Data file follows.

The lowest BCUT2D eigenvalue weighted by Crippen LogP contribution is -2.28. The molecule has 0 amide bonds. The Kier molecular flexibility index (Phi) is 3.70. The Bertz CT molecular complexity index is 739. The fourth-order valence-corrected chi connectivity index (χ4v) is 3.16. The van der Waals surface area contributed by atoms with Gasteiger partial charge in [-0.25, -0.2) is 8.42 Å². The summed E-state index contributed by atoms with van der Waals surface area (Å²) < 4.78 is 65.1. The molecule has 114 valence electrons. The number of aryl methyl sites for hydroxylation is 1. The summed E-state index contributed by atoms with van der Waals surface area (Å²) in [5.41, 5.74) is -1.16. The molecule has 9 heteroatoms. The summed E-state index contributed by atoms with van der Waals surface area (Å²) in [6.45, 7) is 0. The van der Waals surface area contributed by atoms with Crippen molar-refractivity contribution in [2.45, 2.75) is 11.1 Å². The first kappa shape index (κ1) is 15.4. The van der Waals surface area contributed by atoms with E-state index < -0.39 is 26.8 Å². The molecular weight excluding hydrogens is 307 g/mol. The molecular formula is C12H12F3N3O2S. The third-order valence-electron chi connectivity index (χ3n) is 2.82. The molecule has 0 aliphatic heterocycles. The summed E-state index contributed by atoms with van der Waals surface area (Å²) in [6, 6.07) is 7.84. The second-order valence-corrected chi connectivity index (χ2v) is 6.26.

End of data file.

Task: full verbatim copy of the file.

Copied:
The lowest BCUT2D eigenvalue weighted by Crippen LogP contribution is -2.28. The molecule has 0 amide bonds. The Kier molecular flexibility index (Phi) is 3.70. The Bertz CT molecular complexity index is 739. The fourth-order valence-corrected chi connectivity index (χ4v) is 3.16. The van der Waals surface area contributed by atoms with Gasteiger partial charge in [-0.25, -0.2) is 8.42 Å². The summed E-state index contributed by atoms with van der Waals surface area (Å²) < 4.78 is 65.1. The molecule has 114 valence electrons. The number of aryl methyl sites for hydroxylation is 1. The summed E-state index contributed by atoms with van der Waals surface area (Å²) in [5.41, 5.74) is -1.16. The molecule has 9 heteroatoms. The summed E-state index contributed by atoms with van der Waals surface area (Å²) in [6.45, 7) is 0. The van der Waals surface area contributed by atoms with Crippen molar-refractivity contribution in [2.45, 2.75) is 11.1 Å². The first kappa shape index (κ1) is 15.4. The van der Waals surface area contributed by atoms with E-state index < -0.39 is 26.8 Å². The molecular weight excluding hydrogens is 307 g/mol. The molecular formula is C12H12F3N3O2S. The third-order valence-electron chi connectivity index (χ3n) is 2.82. The molecule has 0 aliphatic heterocycles. The summed E-state index contributed by atoms with van der Waals surface area (Å²) in [6, 6.07) is 7.84. The second-order valence-corrected chi connectivity index (χ2v) is 6.26.